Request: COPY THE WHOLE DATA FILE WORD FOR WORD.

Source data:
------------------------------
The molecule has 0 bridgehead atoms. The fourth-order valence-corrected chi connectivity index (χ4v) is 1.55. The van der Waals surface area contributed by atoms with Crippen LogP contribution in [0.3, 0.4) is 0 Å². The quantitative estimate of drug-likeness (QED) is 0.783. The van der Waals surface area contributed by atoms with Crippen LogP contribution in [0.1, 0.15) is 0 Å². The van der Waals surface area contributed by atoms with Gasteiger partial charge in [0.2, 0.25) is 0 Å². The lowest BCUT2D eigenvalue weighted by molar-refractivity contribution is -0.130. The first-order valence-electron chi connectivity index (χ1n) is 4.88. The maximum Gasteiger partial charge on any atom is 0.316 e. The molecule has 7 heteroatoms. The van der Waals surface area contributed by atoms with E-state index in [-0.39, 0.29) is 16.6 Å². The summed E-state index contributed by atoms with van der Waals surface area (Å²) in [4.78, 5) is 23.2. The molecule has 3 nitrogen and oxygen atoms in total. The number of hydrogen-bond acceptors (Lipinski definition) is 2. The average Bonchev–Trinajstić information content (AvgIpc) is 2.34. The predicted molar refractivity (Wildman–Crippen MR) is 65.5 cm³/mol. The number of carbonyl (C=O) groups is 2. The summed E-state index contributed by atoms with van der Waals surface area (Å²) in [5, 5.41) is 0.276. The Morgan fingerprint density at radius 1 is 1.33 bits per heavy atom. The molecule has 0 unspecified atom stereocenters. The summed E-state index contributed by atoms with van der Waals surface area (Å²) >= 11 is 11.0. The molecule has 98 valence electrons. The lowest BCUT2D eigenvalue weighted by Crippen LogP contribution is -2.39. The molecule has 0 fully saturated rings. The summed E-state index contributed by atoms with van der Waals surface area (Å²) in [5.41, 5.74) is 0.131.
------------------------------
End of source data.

The molecule has 0 bridgehead atoms. The fourth-order valence-corrected chi connectivity index (χ4v) is 1.55. The van der Waals surface area contributed by atoms with Crippen LogP contribution in [0.3, 0.4) is 0 Å². The quantitative estimate of drug-likeness (QED) is 0.783. The van der Waals surface area contributed by atoms with Crippen LogP contribution in [0.1, 0.15) is 0 Å². The van der Waals surface area contributed by atoms with Gasteiger partial charge in [0.2, 0.25) is 0 Å². The lowest BCUT2D eigenvalue weighted by molar-refractivity contribution is -0.130. The first-order valence-electron chi connectivity index (χ1n) is 4.88. The maximum Gasteiger partial charge on any atom is 0.316 e. The molecule has 7 heteroatoms. The van der Waals surface area contributed by atoms with E-state index in [-0.39, 0.29) is 16.6 Å². The summed E-state index contributed by atoms with van der Waals surface area (Å²) in [4.78, 5) is 23.2. The molecule has 3 nitrogen and oxygen atoms in total. The number of hydrogen-bond acceptors (Lipinski definition) is 2. The average Bonchev–Trinajstić information content (AvgIpc) is 2.34. The predicted molar refractivity (Wildman–Crippen MR) is 65.5 cm³/mol. The number of carbonyl (C=O) groups is 2. The summed E-state index contributed by atoms with van der Waals surface area (Å²) in [5, 5.41) is 0.276. The Morgan fingerprint density at radius 1 is 1.33 bits per heavy atom. The molecule has 0 unspecified atom stereocenters. The summed E-state index contributed by atoms with van der Waals surface area (Å²) >= 11 is 11.0. The molecule has 98 valence electrons. The lowest BCUT2D eigenvalue weighted by Crippen LogP contribution is -2.39. The molecule has 0 fully saturated rings. The summed E-state index contributed by atoms with van der Waals surface area (Å²) in [5.41, 5.74) is 0.131.